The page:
NEA Women in Business: Elizabeth Smith

by Talk Business & Politics staff ([email protected]) 335 views 

Elizabeth (Liz) Smith
Executive Director
Mississippi County Regional Chamber of Commerce
Residence: Blytheville
Education: Bachelor’s degree in Music Education, Arkansas State University; graduate studies at the University of Arkansas

What was your dream job and why? I would love to be a novelist. Spending time weaving tales about the personalities and places I have encountered would be so much fun.

What has been the most fulfilling moment of your career so far? Not any one moment has been most fulfilling for me. I have enjoyed some highlights, like conducting onstage interviews with Condoleezza Rice and John Grisham. But as for fulfillment, I thrive on accomplishment, so I gain a sense of satisfaction with every successful program or unique resolution.

What’s the next big personal or career challenge you plan to take on? My career has been lengthy, but on a personal level, I hope to never tire of being an agent for positive change in whatever I do. Another challenge: I am a founding board member for the National Cold War Center in Blytheville, a museum we are developing that can be a game-changer for our area of the Arkansas Delta. It is a very exciting, but huge, undertaking.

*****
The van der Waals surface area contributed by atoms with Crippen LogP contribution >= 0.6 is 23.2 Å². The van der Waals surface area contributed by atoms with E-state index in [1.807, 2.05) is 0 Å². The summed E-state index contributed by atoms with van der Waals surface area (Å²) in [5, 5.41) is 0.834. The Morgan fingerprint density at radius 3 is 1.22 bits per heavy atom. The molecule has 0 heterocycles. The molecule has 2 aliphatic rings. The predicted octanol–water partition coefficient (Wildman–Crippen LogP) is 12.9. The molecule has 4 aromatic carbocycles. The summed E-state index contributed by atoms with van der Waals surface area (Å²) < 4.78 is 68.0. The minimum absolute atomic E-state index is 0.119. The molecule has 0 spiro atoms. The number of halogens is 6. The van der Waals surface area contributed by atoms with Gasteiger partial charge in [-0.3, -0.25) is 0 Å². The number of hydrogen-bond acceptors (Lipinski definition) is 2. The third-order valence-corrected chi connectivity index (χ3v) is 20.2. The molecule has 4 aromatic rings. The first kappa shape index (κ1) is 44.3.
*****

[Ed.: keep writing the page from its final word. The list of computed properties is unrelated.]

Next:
What character traits do you feel have benefited you in your success? Intuitiveness has been a great help to me in a career that demands an understanding of people. I also believe in candor, a trait not everyone appreciates, In the long run, placing value on truth and transparency has served me well. I also embrace change — I love it — and have never been held back by fear of the new and different.

Elizabeth (Liz) Smith.

What advice would you give young women who are at the beginning of their careers? My first advice is to believe in and be yourself, maximizing the strengths that are uniquely yours, which is easier said than done. Also, perseverance and an understanding that it is never too late to try new things are essential.

If you have a bucket list, what are the top three things on it? I don’t keep a bucket list, but if I did, it would be about our National Cold War Center project, as in getting the funds raised; getting the funds raised, and getting the funds raised.

What’s the last good book you read? I read a great book about the strength of women, the popular novel “Lessons in Chemistry.” Fun, and a delight to read. My favorite business-related book, which I re-read recently, is an old one called “The Radical Leap,” by Steve Farber. It is about extreme leadership.

Who have been mentors who’ve influenced your professional career? I have been very lucky on the mentorship front. Perhaps like others, I was blessed with several inspiring teachers who helped me understand my capabilities early on. I also spent 22 years in New York City working in medical education and advertising, where several people took me under their wings and led me via their terrific acumen and talent. I still feel I am being mentored today! I started my career as a classroom teacher and learned there that I could and should learn from my students — that lesson still holds. I feel mentored daily by the people I work with, and I am fortunate to work with outstanding business professionals as a chamber director.